As I'm sure you know, setting up a company to hold a rental portfolio is no panacea. For starters, BTL lenders don't like lending to companies - in fact, no one does, and investment companies have to pay a much, much higher interest rate on their mortgages. Also, getting your money out of the company is tricky. If you pay yourself a salary, you are hit by income tax and NI in the same way as owning the houses directly, and if you pay yourself dividends instead, the Chancellor has just attacked that approach pretty hard with the changes to the taxation of dividends: the 7.5% tax on basic rate taxpayers wipes out any advantage in not having to pay National Insurance. I believe you also can't sell off the company at the end of your working life either and benefit from Entrepreneur's Relief, as this doesn't apply to residential property. I suppose a clever thing to do might be to sell up the company's houses towards the end and invest instead in commercial property or buy another company with the "right" sort of trading activity, then claim ER, but this is going to be rather complex and not the worth the hassle for the vast majority of small landlords, who will also be facing a hefty CGT bill when they sell up . . .

Alan Loughlin

17:35 PM, 9th July 2015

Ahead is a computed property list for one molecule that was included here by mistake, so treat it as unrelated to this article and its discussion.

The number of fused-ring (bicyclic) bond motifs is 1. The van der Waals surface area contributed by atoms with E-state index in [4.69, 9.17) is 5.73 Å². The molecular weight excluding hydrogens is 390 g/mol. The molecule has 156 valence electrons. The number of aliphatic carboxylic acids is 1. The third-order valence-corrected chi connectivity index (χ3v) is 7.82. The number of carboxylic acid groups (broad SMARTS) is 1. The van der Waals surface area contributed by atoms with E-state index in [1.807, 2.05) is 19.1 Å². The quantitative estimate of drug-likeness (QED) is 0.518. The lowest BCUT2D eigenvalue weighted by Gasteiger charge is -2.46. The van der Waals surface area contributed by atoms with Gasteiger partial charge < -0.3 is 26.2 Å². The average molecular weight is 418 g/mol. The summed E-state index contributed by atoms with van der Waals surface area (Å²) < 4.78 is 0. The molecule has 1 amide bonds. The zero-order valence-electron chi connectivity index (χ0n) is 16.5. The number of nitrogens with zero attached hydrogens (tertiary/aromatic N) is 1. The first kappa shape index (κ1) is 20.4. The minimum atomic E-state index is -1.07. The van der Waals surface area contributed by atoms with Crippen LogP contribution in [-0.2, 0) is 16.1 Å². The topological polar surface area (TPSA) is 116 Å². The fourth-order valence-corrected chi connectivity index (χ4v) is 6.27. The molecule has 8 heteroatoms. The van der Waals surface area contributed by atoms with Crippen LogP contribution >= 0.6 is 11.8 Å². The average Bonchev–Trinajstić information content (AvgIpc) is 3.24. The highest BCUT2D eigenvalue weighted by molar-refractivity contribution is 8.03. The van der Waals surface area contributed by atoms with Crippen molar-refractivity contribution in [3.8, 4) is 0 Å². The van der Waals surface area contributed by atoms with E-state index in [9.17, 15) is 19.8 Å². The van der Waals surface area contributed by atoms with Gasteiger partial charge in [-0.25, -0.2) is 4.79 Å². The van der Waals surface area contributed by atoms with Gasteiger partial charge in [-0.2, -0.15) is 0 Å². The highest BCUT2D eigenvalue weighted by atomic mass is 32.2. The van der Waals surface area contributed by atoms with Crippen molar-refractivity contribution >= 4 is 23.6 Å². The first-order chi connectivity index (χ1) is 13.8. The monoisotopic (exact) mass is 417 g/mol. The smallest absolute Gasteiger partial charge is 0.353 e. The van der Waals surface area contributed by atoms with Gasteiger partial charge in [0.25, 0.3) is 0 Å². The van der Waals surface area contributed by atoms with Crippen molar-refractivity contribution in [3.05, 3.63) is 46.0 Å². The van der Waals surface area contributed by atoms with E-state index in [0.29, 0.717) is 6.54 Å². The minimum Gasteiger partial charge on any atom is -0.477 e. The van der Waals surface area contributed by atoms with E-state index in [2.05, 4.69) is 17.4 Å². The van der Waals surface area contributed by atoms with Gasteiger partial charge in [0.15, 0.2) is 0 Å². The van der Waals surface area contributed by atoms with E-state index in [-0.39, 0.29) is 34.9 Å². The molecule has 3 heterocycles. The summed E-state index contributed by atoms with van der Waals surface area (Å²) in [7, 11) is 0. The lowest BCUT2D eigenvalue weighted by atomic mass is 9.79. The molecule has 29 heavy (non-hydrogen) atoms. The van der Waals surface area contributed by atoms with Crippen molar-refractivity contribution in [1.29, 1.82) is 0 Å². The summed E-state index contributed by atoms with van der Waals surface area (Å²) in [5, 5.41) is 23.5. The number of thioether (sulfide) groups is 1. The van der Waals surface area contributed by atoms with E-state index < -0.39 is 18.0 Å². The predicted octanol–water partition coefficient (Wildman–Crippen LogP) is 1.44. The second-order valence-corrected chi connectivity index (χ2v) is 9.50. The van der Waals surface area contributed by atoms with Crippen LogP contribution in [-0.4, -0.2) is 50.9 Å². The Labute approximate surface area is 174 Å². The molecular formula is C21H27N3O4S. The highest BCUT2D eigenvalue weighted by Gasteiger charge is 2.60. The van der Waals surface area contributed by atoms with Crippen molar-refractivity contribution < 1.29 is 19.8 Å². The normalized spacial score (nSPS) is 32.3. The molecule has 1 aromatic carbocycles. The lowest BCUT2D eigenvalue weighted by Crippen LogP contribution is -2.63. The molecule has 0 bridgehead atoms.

About 4 years ago

whichever way we look at it, higher costs will inevitable lead to higher rents, just as it does in any business. Strange how we as landlords are forever being berated for high rents, then the situation changes to worsen that. all seems a little odd.

matchmade

17:58 PM, 9th July 2015
About 4 years ago

Alan - higher costs won't necessarily lead to higher rents: some landlords aren't being hurt by this as much as others, so they can keep their rents lower and make life harder for the high-rent landlords. And others might decide to accept even lower returns, especially if they can't find tenants at the higher rents, because tenants simply cannot afford the extra costs.

Alan Loughlin

18:07 PM, 9th July 2015
About 4 years ago

maybe more of a problem in the south.

Mark Alexander

18:15 PM, 9th July 2015
About 4 years ago

Reply to the comment left by "Tony Atkins" at "09/07/2015 - 17:29":

Hi Tony

The highest ever UK corporation tax rate was 52% - source http://www.tradingeconomics.com/united-kingdom/corporate-tax-rate

So if it went back up to that Ltd. companies would get that much tax relief.

It's like comparing apples with eggs to compare the new BTL interest rate tax to Corporation Tax relief just because they are both likely to come out at 20% ish based on yesterdays announcements, i.e a similar size. I forgive you for it though because the Chancellor failed to see this too and theoretically he should be a lot smarter than the both of us.
.

Ian Ringrose

23:32 PM, 9th July 2015
About 4 years ago

Remember that the tax on divs from companies have also been increased! (And I expect it will go up more, maybe even a higher rate for closed companies.)

matchmade

14:43 PM, 10th July 2015
About 4 years ago

People commenting at AccountingWeb suspect the figure of 7.5% tax on dividends for basic rate taxpayers was reached because the whole point of the exercise is to attack small company directors who pay themselves a basic salary that is just under the zero-rate threshold, and top up the rest of their income with company dividends. This used to save employee-directors from paying National Insurance on most of their income, and made small limited companies a more attractive option than declaring oneself self-employed.